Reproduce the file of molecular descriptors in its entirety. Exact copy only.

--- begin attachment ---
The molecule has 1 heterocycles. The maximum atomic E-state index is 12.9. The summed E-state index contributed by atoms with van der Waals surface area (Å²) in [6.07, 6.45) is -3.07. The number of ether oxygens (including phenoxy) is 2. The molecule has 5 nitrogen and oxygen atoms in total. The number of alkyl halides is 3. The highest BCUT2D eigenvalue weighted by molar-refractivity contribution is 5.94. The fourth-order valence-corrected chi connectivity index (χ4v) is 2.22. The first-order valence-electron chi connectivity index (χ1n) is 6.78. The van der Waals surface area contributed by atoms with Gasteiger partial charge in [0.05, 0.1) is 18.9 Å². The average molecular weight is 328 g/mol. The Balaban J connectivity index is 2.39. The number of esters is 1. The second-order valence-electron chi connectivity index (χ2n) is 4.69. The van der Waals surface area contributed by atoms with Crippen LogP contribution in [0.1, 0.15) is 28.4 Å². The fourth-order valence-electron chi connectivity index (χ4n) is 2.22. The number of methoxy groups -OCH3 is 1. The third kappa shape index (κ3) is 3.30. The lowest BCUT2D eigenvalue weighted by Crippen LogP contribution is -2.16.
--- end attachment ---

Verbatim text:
The molecule has 1 heterocycles. The maximum atomic E-state index is 12.9. The summed E-state index contributed by atoms with van der Waals surface area (Å²) in [6.07, 6.45) is -3.07. The number of ether oxygens (including phenoxy) is 2. The molecule has 5 nitrogen and oxygen atoms in total. The number of alkyl halides is 3. The highest BCUT2D eigenvalue weighted by molar-refractivity contribution is 5.94. The fourth-order valence-corrected chi connectivity index (χ4v) is 2.22. The first-order valence-electron chi connectivity index (χ1n) is 6.78. The van der Waals surface area contributed by atoms with Gasteiger partial charge in [0.05, 0.1) is 18.9 Å². The average molecular weight is 328 g/mol. The Balaban J connectivity index is 2.39. The number of esters is 1. The second-order valence-electron chi connectivity index (χ2n) is 4.69. The van der Waals surface area contributed by atoms with Crippen LogP contribution in [0.1, 0.15) is 28.4 Å². The fourth-order valence-electron chi connectivity index (χ4n) is 2.22. The number of methoxy groups -OCH3 is 1. The third kappa shape index (κ3) is 3.30. The lowest BCUT2D eigenvalue weighted by Crippen LogP contribution is -2.16.